The Dissertation Writing Institute is for graduate students whose research is complete or nearly complete, who have conceptualized the principal elements of the dissertation, and who have already begun to write the dissertation.
Spring 2020 DWI Status: The Institute will take place online during the Spring 2020 term.
Participants during the Spring 2020 term are asked to work for at least six consecutive hours each week-day during the eight weeks of the program. Students participate in remote group discussions, where they share their writing electronically and receive feedback in workshops via communication platforms such as Zoom, Blue Jeans, or Google Meet. In addition, participants receive individual, online writing consultations with a Sweetland faculty member. Participants may not hold another position during the eight-week period of the Institute and must work exclusively on their dissertations.
Department Chairs and Directors nominate up to four advanced graduate students who they believe will benefit by participating in this Institute. The nomination, containing the following information, should be emailed to Laura Schuyler firstname.lastname@example.org:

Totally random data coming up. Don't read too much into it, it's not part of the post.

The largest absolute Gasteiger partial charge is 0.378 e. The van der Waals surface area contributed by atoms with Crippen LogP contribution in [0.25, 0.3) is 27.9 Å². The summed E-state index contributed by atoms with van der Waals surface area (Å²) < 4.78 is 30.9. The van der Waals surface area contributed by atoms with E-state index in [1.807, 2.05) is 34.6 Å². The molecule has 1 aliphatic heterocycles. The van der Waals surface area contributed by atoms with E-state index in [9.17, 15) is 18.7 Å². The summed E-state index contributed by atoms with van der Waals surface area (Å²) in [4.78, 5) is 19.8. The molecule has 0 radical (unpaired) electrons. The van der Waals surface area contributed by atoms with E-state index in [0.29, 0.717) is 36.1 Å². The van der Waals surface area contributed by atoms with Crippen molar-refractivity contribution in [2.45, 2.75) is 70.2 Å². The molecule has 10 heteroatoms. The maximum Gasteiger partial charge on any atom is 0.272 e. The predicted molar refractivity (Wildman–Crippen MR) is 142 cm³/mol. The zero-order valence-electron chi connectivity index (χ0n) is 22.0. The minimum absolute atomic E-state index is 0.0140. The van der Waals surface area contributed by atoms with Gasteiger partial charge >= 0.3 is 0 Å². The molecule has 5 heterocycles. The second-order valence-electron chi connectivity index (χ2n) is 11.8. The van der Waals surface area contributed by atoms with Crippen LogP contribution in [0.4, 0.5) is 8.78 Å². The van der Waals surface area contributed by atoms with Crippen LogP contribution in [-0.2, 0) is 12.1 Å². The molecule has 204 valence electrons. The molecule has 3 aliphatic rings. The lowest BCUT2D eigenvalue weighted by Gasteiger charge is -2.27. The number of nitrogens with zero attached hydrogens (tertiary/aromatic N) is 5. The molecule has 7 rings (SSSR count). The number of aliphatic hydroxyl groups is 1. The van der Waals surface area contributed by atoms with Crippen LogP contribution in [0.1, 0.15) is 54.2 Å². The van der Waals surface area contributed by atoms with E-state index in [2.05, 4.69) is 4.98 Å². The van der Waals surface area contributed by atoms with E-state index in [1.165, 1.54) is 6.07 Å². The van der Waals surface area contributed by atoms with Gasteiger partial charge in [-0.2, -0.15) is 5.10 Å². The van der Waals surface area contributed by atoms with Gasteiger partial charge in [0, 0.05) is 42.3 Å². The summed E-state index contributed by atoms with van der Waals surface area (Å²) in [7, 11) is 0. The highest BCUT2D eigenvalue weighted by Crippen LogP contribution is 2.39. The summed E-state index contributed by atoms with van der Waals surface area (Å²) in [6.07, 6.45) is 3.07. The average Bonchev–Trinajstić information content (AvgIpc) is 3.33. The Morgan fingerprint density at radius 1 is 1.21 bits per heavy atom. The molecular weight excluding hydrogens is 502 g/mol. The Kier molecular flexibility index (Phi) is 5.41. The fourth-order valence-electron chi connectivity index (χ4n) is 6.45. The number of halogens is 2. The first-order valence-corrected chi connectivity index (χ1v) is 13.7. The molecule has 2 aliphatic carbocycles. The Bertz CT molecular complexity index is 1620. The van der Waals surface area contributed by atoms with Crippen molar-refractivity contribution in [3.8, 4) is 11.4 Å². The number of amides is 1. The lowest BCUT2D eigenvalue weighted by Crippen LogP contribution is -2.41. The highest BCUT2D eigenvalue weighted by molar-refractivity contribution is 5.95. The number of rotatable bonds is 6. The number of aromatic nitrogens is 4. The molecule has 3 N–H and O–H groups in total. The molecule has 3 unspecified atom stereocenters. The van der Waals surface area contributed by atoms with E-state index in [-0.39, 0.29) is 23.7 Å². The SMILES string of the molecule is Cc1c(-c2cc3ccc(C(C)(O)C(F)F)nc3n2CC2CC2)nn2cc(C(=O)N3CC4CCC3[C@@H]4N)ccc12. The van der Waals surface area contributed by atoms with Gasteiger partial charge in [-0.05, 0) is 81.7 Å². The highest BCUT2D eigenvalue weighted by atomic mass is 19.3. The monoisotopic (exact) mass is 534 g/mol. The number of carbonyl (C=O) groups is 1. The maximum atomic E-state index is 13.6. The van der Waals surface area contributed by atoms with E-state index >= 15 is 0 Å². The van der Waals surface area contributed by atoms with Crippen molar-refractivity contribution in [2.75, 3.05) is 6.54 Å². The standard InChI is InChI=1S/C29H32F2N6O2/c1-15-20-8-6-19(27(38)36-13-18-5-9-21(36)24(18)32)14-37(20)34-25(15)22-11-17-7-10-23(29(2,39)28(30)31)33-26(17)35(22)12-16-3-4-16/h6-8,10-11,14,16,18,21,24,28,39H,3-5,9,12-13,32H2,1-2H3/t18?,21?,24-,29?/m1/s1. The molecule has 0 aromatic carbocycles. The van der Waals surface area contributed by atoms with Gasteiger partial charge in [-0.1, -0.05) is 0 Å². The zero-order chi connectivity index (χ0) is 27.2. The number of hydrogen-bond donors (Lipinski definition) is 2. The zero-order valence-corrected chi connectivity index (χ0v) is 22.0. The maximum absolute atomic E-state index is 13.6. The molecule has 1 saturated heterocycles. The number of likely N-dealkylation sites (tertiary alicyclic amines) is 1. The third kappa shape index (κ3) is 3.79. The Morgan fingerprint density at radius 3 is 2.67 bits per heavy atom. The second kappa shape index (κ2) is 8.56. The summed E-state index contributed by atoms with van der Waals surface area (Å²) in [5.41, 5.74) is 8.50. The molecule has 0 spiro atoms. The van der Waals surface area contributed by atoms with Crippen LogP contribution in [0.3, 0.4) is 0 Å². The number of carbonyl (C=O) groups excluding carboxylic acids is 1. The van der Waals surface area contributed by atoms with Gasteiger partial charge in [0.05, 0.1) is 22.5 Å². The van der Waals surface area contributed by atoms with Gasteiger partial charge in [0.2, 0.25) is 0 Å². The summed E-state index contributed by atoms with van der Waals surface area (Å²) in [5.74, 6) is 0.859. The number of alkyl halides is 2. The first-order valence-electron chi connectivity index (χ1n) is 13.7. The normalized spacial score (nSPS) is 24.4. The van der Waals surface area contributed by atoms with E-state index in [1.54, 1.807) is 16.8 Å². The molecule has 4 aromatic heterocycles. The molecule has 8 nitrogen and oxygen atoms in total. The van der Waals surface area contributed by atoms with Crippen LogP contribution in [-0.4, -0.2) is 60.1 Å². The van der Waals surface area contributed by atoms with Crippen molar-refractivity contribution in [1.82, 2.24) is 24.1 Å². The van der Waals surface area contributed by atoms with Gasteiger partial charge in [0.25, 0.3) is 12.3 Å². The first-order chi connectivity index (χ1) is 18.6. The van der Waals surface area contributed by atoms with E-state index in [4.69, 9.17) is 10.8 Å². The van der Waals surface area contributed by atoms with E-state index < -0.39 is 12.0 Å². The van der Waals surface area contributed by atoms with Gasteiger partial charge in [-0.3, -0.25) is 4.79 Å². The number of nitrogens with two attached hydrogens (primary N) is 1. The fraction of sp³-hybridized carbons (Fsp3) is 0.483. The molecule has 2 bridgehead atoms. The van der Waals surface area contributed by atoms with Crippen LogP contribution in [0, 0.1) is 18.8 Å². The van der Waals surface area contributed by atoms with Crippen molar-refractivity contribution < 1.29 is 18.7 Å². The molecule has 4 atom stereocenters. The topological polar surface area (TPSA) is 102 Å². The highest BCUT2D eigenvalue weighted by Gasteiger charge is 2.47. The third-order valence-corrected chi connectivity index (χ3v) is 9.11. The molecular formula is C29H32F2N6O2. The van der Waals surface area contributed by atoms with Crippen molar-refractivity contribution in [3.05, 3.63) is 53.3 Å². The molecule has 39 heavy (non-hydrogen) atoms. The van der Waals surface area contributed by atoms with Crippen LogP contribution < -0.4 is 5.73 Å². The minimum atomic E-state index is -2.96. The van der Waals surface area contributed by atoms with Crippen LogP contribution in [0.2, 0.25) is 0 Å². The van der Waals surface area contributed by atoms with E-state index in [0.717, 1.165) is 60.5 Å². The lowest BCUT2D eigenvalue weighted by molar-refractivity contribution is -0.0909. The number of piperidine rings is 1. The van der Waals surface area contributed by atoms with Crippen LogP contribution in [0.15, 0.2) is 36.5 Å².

- Student's name(s) and email address
- Dissertation Chair's name(s) and email address
Nominations for Spring 2021 are closed. Department nominations for Spring 2021 are due in January 2021. These students will then be contacted by Sweetland and asked to apply.
Student Application Materials
- Application cover sheet (download .docx)
- Letter explaining the nature and scope of the applicant's dissertation, its current state and why/how the applicant would benefit from the Institute
- Dissertation chapter
- Curriculum vitae
- Recommendation letter from the Dissertation Chair
Application deadline for Spring 2020 has passed.
Departments should coordinate with students to submit a hard copy of the application to Sweetland Center for Writing, 1310 North Quad.
You will be notified by March 9th, 2020, if you have been accepted.
The Dissertation Writing Institute is supported by the College of Literature, Science & the Arts, the Rackham Graduate School, and the Sweetland Center for Writing.